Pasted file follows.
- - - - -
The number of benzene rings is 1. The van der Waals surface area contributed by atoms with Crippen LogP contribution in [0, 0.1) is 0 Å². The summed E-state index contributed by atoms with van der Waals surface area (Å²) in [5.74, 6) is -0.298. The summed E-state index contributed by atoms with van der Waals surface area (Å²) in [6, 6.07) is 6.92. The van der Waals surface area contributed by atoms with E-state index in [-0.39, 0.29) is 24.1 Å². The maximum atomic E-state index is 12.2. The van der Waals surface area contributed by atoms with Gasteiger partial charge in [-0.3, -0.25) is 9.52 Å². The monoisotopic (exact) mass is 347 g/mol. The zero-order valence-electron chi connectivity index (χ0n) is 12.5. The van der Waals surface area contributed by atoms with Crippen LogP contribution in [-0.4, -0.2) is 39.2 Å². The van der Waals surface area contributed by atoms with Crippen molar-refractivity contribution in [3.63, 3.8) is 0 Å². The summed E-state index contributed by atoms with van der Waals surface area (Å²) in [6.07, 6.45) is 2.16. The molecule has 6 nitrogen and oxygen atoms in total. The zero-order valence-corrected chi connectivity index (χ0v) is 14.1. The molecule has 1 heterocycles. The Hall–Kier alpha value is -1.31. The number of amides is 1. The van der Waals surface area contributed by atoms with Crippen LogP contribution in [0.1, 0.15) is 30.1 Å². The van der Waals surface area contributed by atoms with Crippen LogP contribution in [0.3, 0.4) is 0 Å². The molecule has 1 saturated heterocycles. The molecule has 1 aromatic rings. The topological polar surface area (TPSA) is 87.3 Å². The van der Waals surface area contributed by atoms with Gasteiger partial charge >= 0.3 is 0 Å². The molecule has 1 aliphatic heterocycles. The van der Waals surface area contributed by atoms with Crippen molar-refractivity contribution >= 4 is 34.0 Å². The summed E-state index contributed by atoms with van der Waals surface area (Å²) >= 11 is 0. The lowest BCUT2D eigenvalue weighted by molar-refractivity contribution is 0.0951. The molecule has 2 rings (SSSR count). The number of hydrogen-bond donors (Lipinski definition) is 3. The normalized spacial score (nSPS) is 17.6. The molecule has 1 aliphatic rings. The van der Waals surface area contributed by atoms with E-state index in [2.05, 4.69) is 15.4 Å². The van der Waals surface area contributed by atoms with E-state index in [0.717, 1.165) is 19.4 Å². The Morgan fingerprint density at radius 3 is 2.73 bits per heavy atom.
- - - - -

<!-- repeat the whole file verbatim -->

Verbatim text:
The number of benzene rings is 1. The van der Waals surface area contributed by atoms with Crippen LogP contribution in [0, 0.1) is 0 Å². The summed E-state index contributed by atoms with van der Waals surface area (Å²) in [5.74, 6) is -0.298. The summed E-state index contributed by atoms with van der Waals surface area (Å²) in [6, 6.07) is 6.92. The van der Waals surface area contributed by atoms with E-state index in [-0.39, 0.29) is 24.1 Å². The maximum atomic E-state index is 12.2. The van der Waals surface area contributed by atoms with Gasteiger partial charge in [-0.3, -0.25) is 9.52 Å². The monoisotopic (exact) mass is 347 g/mol. The zero-order valence-electron chi connectivity index (χ0n) is 12.5. The van der Waals surface area contributed by atoms with Crippen LogP contribution in [-0.4, -0.2) is 39.2 Å². The van der Waals surface area contributed by atoms with Crippen molar-refractivity contribution in [3.63, 3.8) is 0 Å². The summed E-state index contributed by atoms with van der Waals surface area (Å²) in [6.07, 6.45) is 2.16. The molecule has 6 nitrogen and oxygen atoms in total. The zero-order valence-corrected chi connectivity index (χ0v) is 14.1. The molecule has 1 heterocycles. The Hall–Kier alpha value is -1.31. The number of amides is 1. The van der Waals surface area contributed by atoms with Crippen LogP contribution in [0.1, 0.15) is 30.1 Å². The van der Waals surface area contributed by atoms with Crippen LogP contribution in [0.3, 0.4) is 0 Å². The molecule has 1 saturated heterocycles. The molecule has 1 aromatic rings. The topological polar surface area (TPSA) is 87.3 Å². The van der Waals surface area contributed by atoms with Gasteiger partial charge >= 0.3 is 0 Å². The molecule has 1 aliphatic heterocycles. The van der Waals surface area contributed by atoms with Crippen molar-refractivity contribution >= 4 is 34.0 Å². The summed E-state index contributed by atoms with van der Waals surface area (Å²) >= 11 is 0. The lowest BCUT2D eigenvalue weighted by molar-refractivity contribution is 0.0951. The molecule has 2 rings (SSSR count). The number of hydrogen-bond donors (Lipinski definition) is 3. The normalized spacial score (nSPS) is 17.6. The molecule has 1 aliphatic rings. The van der Waals surface area contributed by atoms with E-state index in [2.05, 4.69) is 15.4 Å². The van der Waals surface area contributed by atoms with E-state index in [0.717, 1.165) is 19.4 Å². The Morgan fingerprint density at radius 3 is 2.73 bits per heavy atom.